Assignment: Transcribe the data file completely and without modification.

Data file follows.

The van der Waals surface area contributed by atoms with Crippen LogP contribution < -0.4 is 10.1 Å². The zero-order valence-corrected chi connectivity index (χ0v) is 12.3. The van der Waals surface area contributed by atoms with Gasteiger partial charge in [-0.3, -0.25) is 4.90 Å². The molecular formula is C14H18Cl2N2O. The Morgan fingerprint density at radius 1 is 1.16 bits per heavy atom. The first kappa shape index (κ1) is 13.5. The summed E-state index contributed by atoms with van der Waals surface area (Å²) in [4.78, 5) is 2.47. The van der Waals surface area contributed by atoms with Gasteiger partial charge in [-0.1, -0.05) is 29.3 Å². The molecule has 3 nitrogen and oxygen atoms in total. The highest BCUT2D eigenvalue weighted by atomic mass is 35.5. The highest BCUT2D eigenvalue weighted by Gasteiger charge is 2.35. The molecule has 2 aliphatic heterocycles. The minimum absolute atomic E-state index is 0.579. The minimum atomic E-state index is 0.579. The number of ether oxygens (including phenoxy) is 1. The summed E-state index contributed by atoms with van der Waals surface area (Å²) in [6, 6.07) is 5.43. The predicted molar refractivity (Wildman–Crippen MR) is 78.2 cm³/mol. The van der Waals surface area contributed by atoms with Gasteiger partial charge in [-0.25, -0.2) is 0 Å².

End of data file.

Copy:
The van der Waals surface area contributed by atoms with Crippen LogP contribution < -0.4 is 10.1 Å². The zero-order valence-corrected chi connectivity index (χ0v) is 12.3. The van der Waals surface area contributed by atoms with Gasteiger partial charge in [-0.3, -0.25) is 4.90 Å². The molecular formula is C14H18Cl2N2O. The Morgan fingerprint density at radius 1 is 1.16 bits per heavy atom. The first kappa shape index (κ1) is 13.5. The summed E-state index contributed by atoms with van der Waals surface area (Å²) in [4.78, 5) is 2.47. The van der Waals surface area contributed by atoms with Gasteiger partial charge in [-0.1, -0.05) is 29.3 Å². The molecule has 3 nitrogen and oxygen atoms in total. The highest BCUT2D eigenvalue weighted by atomic mass is 35.5. The highest BCUT2D eigenvalue weighted by Gasteiger charge is 2.35. The molecule has 2 aliphatic heterocycles. The minimum absolute atomic E-state index is 0.579. The minimum atomic E-state index is 0.579. The number of ether oxygens (including phenoxy) is 1. The summed E-state index contributed by atoms with van der Waals surface area (Å²) in [6, 6.07) is 5.43. The predicted molar refractivity (Wildman–Crippen MR) is 78.2 cm³/mol. The van der Waals surface area contributed by atoms with Gasteiger partial charge in [-0.25, -0.2) is 0 Å².